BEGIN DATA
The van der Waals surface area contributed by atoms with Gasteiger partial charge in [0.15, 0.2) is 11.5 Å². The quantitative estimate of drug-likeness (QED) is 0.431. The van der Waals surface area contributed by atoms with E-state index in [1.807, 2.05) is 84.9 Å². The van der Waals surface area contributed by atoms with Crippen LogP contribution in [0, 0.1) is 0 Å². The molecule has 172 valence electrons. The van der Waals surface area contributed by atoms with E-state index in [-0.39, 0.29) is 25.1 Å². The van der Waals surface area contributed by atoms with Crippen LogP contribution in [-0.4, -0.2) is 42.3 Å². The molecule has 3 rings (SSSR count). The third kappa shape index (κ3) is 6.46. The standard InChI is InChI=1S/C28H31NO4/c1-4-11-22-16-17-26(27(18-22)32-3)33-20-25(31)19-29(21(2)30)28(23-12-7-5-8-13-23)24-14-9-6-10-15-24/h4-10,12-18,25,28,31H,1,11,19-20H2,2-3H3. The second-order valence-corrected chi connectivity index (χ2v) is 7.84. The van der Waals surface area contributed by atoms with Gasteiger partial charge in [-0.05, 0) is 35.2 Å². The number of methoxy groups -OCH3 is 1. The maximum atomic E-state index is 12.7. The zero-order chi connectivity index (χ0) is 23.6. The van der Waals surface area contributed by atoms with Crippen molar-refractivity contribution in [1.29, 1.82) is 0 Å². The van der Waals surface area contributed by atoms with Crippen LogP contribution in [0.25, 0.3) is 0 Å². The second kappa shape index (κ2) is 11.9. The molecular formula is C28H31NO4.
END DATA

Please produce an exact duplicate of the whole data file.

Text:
The van der Waals surface area contributed by atoms with Gasteiger partial charge in [0.15, 0.2) is 11.5 Å². The quantitative estimate of drug-likeness (QED) is 0.431. The van der Waals surface area contributed by atoms with E-state index in [1.807, 2.05) is 84.9 Å². The van der Waals surface area contributed by atoms with Crippen LogP contribution in [0, 0.1) is 0 Å². The molecule has 172 valence electrons. The van der Waals surface area contributed by atoms with E-state index in [-0.39, 0.29) is 25.1 Å². The van der Waals surface area contributed by atoms with Crippen LogP contribution in [-0.4, -0.2) is 42.3 Å². The molecule has 3 rings (SSSR count). The third kappa shape index (κ3) is 6.46. The standard InChI is InChI=1S/C28H31NO4/c1-4-11-22-16-17-26(27(18-22)32-3)33-20-25(31)19-29(21(2)30)28(23-12-7-5-8-13-23)24-14-9-6-10-15-24/h4-10,12-18,25,28,31H,1,11,19-20H2,2-3H3. The second-order valence-corrected chi connectivity index (χ2v) is 7.84. The van der Waals surface area contributed by atoms with Gasteiger partial charge in [-0.05, 0) is 35.2 Å². The number of methoxy groups -OCH3 is 1. The maximum atomic E-state index is 12.7. The zero-order chi connectivity index (χ0) is 23.6. The van der Waals surface area contributed by atoms with Crippen molar-refractivity contribution in [1.29, 1.82) is 0 Å². The van der Waals surface area contributed by atoms with Crippen LogP contribution in [0.25, 0.3) is 0 Å². The second kappa shape index (κ2) is 11.9. The molecular formula is C28H31NO4.